First Ride | 2016 Whyte T130 Carbon RS
October 9th, 2015
Reduced weight, improved ride attributes
Designed to be a fast hardy trail bike, the T130 Carbon is the latest offering from UK brand Whyte bikes, and it features 130mm of travel front and rear, and rolls on 27.5in wheels.
There are five models of T130 – three alloy, and two carbon.
We previewed the cheaper of the two, the Whyte T130 Carbon RS which retails for £3500 and comes with a SRAM and Rockshox spec.
With a carbon front triangle and alloy rear end, Whyte designer Ian Alexander has been able to offer the bike with maximum performance at a good price with excellent spec. Both the available specs are no nonsense specs that are perfect for UK shredders.
With 130mm of travel and 27.5in wheels, the T130 has more than enough travel for most riders – and despite sounding closer to an XC bike in terms of suspension travel is a complete beast when you push it hard. It’s definitely a secret weapon amongst all the slightly longer travel bikes right now.
These are the main points you need to know about it:
- 130mm travel
- 27.5in wheels
- Uni-directional Multi Monocoque Front Triangle with internal cable routing, Tapered Head Tube and Intergrip integrated seat clamp system with alloy symmetrical SCR rear Triangle
- Single chain ring dedicated frame design
- Boost 148mm Dropouts
- T130C RS complete bike | £3500
- T130C Works complete bike | £4500
- Comes in Medium, Large and XL
- Seat tube is approx 1in shorter per size so the option of sizing up is available.
- No frame set will be available. Yet.
- The frame (size M) is approx 600grams lighter than the Alloy version, and 11% stiffer
- We weighed our size XL pre-production sample at 28.72lbs/13.02kg (with pedals)
As with all Whyte bikes, the T130 Carbon has been designed for the job at hand. The research and design department are based in the Cotswold Hills and they are more often than not out in the hills on prototype bikes, and spend a lot of time riding different geometry and frame alterations before they get as far as finalising numbers.
The alloy T130 was a fantastic bike, which at first was greeted with mild scepticism from those riding 140+mm travel bikes – but those who have spent time on it will fly the flag. It’s a tight, agile bike with enough travel to give it the grip it needs to be ridden flat out. Or simply to be more comfortable on longer jaunts.
Geometry is far more important than suspension travel. A good bike with minimal suspension will always out-perform a poor bike with loads of travel – and the T130 is a great example of how capable a bike can be with minimal suspension travel.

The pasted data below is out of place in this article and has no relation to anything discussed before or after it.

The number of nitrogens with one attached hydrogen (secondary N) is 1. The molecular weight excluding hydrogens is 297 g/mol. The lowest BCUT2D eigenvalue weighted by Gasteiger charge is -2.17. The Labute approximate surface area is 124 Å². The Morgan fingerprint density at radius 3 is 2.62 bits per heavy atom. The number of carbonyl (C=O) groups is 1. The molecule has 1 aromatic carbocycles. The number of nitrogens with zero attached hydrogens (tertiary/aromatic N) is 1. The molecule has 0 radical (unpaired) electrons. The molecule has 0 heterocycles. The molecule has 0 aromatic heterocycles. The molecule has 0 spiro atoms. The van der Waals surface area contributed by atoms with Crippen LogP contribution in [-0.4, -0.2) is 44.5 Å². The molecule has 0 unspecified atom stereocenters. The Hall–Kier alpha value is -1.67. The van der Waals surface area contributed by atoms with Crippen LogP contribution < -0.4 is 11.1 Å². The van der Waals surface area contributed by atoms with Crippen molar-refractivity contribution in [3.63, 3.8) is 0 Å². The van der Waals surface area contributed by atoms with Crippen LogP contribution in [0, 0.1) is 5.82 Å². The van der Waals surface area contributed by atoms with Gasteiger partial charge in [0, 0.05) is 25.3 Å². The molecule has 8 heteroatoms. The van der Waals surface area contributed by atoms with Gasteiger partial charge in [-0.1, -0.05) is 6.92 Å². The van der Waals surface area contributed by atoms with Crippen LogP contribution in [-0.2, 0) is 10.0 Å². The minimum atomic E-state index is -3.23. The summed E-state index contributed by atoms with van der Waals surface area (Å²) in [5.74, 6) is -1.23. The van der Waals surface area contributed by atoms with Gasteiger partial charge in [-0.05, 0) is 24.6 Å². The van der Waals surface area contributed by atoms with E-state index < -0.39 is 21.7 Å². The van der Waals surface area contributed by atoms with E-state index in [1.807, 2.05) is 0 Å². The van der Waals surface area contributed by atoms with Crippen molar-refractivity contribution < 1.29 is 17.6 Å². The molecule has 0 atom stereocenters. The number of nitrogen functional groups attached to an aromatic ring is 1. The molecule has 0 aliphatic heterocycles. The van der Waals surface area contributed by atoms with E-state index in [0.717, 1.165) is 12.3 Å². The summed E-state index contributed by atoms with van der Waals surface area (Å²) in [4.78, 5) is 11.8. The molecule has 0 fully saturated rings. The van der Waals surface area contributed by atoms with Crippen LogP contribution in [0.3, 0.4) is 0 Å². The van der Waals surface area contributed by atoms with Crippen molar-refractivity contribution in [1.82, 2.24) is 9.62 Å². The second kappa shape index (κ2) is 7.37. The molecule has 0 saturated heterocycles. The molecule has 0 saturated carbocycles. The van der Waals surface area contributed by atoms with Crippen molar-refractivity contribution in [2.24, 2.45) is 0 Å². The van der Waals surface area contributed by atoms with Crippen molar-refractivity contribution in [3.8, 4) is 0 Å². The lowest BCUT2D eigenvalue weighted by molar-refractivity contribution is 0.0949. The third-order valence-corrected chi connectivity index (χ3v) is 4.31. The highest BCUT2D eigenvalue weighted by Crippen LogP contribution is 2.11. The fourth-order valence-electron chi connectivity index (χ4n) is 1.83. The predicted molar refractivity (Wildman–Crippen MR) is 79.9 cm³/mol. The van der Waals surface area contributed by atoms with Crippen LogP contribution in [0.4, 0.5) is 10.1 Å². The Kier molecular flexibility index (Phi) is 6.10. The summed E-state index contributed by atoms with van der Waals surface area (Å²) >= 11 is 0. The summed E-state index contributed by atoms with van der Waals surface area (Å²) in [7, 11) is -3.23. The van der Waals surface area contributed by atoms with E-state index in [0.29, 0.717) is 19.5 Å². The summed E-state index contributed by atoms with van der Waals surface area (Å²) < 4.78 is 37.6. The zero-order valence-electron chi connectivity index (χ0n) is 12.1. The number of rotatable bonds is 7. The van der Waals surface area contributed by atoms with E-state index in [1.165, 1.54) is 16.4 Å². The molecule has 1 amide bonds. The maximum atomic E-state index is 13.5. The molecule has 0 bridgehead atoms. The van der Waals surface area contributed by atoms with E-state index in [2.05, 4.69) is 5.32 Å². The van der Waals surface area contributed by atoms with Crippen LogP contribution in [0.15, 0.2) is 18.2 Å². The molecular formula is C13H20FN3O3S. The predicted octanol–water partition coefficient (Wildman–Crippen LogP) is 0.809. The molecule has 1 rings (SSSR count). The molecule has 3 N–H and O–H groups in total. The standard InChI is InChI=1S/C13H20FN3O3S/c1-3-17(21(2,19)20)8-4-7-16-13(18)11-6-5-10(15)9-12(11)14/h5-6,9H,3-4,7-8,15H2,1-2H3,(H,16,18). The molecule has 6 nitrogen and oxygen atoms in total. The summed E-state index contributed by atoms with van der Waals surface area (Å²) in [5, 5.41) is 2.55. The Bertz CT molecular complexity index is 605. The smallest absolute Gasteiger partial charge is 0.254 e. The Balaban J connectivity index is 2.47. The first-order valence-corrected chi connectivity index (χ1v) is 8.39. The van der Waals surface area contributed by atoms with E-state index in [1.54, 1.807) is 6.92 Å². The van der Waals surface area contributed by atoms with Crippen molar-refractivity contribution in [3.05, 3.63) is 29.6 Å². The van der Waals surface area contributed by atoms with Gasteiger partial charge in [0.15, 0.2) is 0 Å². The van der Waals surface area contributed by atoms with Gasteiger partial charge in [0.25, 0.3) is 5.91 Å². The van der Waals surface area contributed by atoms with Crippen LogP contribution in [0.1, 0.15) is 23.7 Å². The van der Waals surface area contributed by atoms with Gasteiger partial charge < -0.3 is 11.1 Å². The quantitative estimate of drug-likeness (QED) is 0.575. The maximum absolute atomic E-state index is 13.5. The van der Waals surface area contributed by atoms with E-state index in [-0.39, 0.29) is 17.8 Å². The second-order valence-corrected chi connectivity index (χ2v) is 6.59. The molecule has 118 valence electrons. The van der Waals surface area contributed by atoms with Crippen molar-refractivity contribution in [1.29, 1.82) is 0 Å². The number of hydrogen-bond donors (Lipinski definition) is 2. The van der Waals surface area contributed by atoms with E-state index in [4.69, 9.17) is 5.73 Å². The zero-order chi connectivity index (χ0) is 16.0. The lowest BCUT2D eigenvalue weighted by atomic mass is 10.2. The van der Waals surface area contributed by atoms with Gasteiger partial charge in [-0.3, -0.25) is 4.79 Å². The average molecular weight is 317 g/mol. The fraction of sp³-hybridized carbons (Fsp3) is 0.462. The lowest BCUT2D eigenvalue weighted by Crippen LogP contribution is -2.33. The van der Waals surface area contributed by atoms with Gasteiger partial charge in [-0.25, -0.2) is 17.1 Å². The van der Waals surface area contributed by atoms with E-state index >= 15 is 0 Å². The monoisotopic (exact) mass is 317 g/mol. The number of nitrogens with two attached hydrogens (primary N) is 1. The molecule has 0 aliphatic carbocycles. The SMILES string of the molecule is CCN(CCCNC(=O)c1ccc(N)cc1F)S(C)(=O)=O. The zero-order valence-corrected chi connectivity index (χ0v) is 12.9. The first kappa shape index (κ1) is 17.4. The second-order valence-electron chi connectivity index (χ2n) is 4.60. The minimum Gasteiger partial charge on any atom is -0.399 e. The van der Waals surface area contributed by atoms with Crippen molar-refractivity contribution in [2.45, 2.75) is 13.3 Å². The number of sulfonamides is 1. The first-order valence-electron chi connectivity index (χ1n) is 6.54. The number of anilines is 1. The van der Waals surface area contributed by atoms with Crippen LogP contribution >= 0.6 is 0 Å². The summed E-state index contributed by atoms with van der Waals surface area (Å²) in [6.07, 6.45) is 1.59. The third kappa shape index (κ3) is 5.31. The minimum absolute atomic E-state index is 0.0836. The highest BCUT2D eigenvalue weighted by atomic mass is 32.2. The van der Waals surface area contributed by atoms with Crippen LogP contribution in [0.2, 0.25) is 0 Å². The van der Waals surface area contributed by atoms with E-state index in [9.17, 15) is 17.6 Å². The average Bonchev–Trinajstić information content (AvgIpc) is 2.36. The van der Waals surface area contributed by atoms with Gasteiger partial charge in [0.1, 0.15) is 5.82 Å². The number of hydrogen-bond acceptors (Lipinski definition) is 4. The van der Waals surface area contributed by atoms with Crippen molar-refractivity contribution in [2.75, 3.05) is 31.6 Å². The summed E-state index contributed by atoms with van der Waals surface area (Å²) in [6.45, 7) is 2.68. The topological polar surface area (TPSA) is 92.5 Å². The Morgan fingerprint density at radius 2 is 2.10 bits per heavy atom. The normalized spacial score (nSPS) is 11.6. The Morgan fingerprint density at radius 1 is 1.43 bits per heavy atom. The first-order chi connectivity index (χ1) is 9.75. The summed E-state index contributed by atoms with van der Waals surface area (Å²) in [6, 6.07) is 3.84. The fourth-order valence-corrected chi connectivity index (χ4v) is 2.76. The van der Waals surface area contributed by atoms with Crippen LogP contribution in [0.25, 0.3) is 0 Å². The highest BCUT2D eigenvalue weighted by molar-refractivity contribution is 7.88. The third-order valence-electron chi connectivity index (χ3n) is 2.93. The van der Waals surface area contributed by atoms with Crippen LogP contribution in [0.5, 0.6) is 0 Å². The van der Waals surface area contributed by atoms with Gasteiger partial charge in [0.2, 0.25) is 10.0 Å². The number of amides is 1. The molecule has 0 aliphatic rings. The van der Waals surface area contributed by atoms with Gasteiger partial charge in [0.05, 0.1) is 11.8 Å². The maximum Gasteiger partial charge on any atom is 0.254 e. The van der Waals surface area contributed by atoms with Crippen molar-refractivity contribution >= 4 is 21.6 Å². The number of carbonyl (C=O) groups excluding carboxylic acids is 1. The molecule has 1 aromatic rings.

The T130 Carbon is everything the alloy model was, plus it’s substantially lighter – although that wasn’t the goal. Whyte wanted the bike to perform better – ultimately to be stiffer yet remain resilient.
And they’ve done a pretty damned good job of it.
Out on the trail
With a lap round the Red at the Forest of Dean, and a few cheeky off-piste trails in the bag, we can safely say that the T130 Carbon has a great ride.
The wider stance of the Boost front and rear not helps with mud clearance but promises to be stiffer too – our preview ride wasn’t enough to get too in depth, but out on the trail the T130 Carbon had the taught feeling of carbon, but felt snappy and responsive. 67degrees may not sound that slack when it comes to head angles, but it was plenty slack enough – any more and you might be on that turf where you have to out-ride the bikes capabilities to make things feel right.
67 was just fine. And overall geometry felt great too.
Interestingly, another rider commented that the bike looked small. It certainly isn’t a short bike with a 1197mm wheelbase – but the seat tube actually comes up as a 19.5in, rather than a 21in – as you might expect from an XL. And being 6’3″ I had the post hanging out the frame a fair way.
The reason for this was to both accommodate the up-sizing in frames that many riders these days are choosing to do, and to cater for longer travel dropper posts that will be coming to market in the future.
It was a sloppy day at the FOD, and despite initially feeling the Maxxis Ardent tyre up front was a little on the sketchy side, it always offers more grip than you think. The harder you push, the better the grip.
The T130 Carbon felt very balanced front to rear, and there really wasn’t anything that jumped out in favour – or against the bike. It railed turns well, handled the rooty rough stuff a treat and felt nimble on it’s feet – due in part to the light weight and snappy geometry – but also the progressive and minimal suspension travel.
The whole package just feels brilliant.
At this stage, it’s too early to say how good it is – but we managed to convince Whyte to let us keep hold of the T130 Carbon. We’re riding it on our home trails at the moment, and will report back with a full review soon.
Considering the whole market has gone bonkers for 160mm travel bikes, the secret weapons for the UK really seem to be the 130mm 27.5in wheeled bikes and slightly shorter travel 29in wheeled bikes. Many riders feel that because the longer travel bikes pedal so well that they need them – but the truth is most riders will have far more fun on a shorter travel bike as they will be able to feel the ride so much more. No one wants to become desensitised.
The Whyte T130 Carbon is a very promising bike, from one of our favourite brands.
Look out for a full review soon on Factory Jackson.
What do you think of the T130 Carbon?
Do you think bikes with less suspension have more to offer – or do you prefer to soak things up and plough through with six inches of travel?
Let us know in the comments below!